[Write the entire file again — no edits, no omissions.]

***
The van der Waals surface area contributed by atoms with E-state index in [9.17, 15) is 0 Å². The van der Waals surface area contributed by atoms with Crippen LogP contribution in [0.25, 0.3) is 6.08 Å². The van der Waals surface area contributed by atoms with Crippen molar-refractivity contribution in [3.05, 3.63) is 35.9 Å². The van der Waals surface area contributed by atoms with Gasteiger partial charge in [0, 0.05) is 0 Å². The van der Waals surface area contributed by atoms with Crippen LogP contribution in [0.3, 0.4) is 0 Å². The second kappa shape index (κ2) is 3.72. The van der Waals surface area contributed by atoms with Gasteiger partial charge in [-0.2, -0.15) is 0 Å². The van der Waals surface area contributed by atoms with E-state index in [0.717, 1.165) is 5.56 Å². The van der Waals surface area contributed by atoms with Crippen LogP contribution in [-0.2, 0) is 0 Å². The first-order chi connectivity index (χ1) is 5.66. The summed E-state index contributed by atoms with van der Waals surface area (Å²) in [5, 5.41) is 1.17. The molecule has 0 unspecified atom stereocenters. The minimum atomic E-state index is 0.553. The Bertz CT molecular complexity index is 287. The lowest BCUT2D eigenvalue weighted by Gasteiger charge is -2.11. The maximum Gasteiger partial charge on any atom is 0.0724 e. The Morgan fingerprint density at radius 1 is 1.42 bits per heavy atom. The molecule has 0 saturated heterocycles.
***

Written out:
The van der Waals surface area contributed by atoms with E-state index in [9.17, 15) is 0 Å². The van der Waals surface area contributed by atoms with Crippen LogP contribution in [0.25, 0.3) is 6.08 Å². The van der Waals surface area contributed by atoms with Crippen molar-refractivity contribution in [3.05, 3.63) is 35.9 Å². The van der Waals surface area contributed by atoms with Gasteiger partial charge in [0, 0.05) is 0 Å². The van der Waals surface area contributed by atoms with Crippen LogP contribution in [0.3, 0.4) is 0 Å². The second kappa shape index (κ2) is 3.72. The van der Waals surface area contributed by atoms with Gasteiger partial charge in [-0.2, -0.15) is 0 Å². The van der Waals surface area contributed by atoms with E-state index in [0.717, 1.165) is 5.56 Å². The van der Waals surface area contributed by atoms with Crippen LogP contribution in [-0.2, 0) is 0 Å². The first-order chi connectivity index (χ1) is 5.66. The summed E-state index contributed by atoms with van der Waals surface area (Å²) in [5, 5.41) is 1.17. The molecule has 0 unspecified atom stereocenters. The minimum atomic E-state index is 0.553. The Bertz CT molecular complexity index is 287. The lowest BCUT2D eigenvalue weighted by Gasteiger charge is -2.11. The maximum Gasteiger partial charge on any atom is 0.0724 e. The Morgan fingerprint density at radius 1 is 1.42 bits per heavy atom. The molecule has 0 saturated heterocycles.